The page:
Mayo Clinic researchers have come out in support of having surgeons work 2 cases at once in neighboring ORs, calling the practice safe, efficient and good for patients.
There were no differences in rates of post-op complications or death in the month following surgery among more than 10,500 overlapping surgeries and approximately 16,000 non-overlapping procedures, according to the findings, which were published in the Annals of Surgery.
"Our data show that overlapping surgery as practiced here is safe," says study co-author Robert Cima, MD, a colorectal surgeons and chair of surgical quality at the Mayo Clinic's Rochester campus. "We think it provides value to our patients, because it allows more patients timely access to surgery and care by expert teams."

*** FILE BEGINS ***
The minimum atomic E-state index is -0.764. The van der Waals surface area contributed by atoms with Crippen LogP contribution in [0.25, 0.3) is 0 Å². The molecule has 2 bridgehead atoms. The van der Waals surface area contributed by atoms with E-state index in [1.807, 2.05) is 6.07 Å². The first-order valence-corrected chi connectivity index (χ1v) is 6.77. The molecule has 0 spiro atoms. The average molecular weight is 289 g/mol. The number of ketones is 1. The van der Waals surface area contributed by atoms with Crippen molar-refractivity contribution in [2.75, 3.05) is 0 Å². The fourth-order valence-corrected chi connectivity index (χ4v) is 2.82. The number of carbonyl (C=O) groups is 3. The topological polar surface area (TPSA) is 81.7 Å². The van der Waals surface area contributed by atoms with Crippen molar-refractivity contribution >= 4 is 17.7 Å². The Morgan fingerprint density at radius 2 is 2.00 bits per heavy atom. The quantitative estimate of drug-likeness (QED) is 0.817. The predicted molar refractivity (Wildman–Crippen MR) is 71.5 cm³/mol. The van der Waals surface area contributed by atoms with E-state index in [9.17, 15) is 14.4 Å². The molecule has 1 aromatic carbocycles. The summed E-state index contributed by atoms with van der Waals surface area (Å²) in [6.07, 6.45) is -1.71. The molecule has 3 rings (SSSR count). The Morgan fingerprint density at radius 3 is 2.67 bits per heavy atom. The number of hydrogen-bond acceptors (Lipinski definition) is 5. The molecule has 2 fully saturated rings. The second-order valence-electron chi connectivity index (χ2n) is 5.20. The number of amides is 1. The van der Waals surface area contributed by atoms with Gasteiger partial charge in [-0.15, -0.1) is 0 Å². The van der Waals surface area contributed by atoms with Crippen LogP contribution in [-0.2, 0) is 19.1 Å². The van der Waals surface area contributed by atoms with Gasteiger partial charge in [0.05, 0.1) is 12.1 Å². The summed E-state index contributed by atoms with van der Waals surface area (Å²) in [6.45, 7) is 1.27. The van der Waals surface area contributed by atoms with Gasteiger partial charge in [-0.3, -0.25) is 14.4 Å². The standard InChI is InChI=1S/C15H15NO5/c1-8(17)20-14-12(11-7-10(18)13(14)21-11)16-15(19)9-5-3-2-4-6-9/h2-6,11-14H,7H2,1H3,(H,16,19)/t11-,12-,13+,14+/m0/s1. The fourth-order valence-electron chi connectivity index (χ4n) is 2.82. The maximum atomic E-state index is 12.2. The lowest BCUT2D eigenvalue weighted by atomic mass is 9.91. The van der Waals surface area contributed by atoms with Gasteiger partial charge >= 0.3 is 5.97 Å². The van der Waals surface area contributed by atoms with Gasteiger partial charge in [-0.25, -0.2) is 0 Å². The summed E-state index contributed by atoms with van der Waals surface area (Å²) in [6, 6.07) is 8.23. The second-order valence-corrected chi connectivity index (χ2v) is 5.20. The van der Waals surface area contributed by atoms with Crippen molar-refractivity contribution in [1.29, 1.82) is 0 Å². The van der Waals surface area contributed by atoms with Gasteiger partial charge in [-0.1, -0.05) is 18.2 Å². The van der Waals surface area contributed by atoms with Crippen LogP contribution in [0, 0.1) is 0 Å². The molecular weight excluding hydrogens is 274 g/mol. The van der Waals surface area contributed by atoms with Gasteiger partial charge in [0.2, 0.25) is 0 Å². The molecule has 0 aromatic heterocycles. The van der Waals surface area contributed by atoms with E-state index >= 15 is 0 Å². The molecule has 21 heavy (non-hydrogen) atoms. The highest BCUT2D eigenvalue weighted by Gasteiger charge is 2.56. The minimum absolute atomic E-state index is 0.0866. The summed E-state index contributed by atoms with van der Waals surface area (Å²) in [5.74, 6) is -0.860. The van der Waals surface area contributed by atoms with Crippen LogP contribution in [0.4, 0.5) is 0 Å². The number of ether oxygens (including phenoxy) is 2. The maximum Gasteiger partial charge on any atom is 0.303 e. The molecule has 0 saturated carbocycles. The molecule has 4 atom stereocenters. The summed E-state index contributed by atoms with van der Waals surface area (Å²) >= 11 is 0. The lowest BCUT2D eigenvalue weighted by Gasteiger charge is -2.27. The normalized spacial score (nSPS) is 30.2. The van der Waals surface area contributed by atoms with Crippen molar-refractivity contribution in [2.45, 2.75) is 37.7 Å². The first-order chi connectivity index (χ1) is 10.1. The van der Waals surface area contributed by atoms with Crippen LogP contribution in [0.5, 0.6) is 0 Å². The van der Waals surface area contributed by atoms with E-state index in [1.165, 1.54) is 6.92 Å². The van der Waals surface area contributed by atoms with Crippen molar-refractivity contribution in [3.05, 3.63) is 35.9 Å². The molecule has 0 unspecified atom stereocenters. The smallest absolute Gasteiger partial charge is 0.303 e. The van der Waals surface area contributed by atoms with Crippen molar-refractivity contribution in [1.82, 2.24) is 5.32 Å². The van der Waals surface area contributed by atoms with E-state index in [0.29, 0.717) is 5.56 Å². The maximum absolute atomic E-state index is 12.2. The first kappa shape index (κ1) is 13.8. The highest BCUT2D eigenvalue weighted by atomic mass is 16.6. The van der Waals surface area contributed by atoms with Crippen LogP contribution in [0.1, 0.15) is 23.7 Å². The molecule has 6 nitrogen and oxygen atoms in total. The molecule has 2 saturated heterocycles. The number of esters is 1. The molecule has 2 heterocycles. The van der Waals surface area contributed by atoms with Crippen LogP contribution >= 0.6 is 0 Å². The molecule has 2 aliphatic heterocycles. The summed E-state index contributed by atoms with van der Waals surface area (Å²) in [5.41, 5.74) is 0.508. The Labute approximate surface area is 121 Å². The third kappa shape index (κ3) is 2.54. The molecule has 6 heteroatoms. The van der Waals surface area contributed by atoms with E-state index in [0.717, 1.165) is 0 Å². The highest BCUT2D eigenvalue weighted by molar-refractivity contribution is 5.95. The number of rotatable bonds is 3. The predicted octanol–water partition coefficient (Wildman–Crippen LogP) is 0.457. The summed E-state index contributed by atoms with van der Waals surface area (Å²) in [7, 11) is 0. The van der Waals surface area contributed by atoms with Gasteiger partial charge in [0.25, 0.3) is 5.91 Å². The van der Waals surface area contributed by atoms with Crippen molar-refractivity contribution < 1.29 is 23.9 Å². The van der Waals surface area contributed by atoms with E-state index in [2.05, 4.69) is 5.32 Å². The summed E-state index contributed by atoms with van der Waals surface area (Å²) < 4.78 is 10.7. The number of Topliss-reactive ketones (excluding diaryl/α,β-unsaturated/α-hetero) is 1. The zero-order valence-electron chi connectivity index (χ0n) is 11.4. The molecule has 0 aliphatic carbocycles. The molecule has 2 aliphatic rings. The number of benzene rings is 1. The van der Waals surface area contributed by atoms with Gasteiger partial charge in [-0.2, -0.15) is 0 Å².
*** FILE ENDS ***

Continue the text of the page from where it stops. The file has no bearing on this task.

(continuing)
Overlapping procedures involve staggered start times so surgeons are present for critical stages of surgery in both ORs and immediately available to back up assistants who handle non-critical phases such as wound closure.
The new findings come on the heels of another study that touted the safety and efficiency of overlapping orthopedic surgeries in the ambulatory setting. Both reports were released approximately a year after the practice of surgeons running 2 ORs at the same came under increased scrutiny when the Boston Globe ran an expose on concurrent surgeries performed at Massachusetts General Hospital.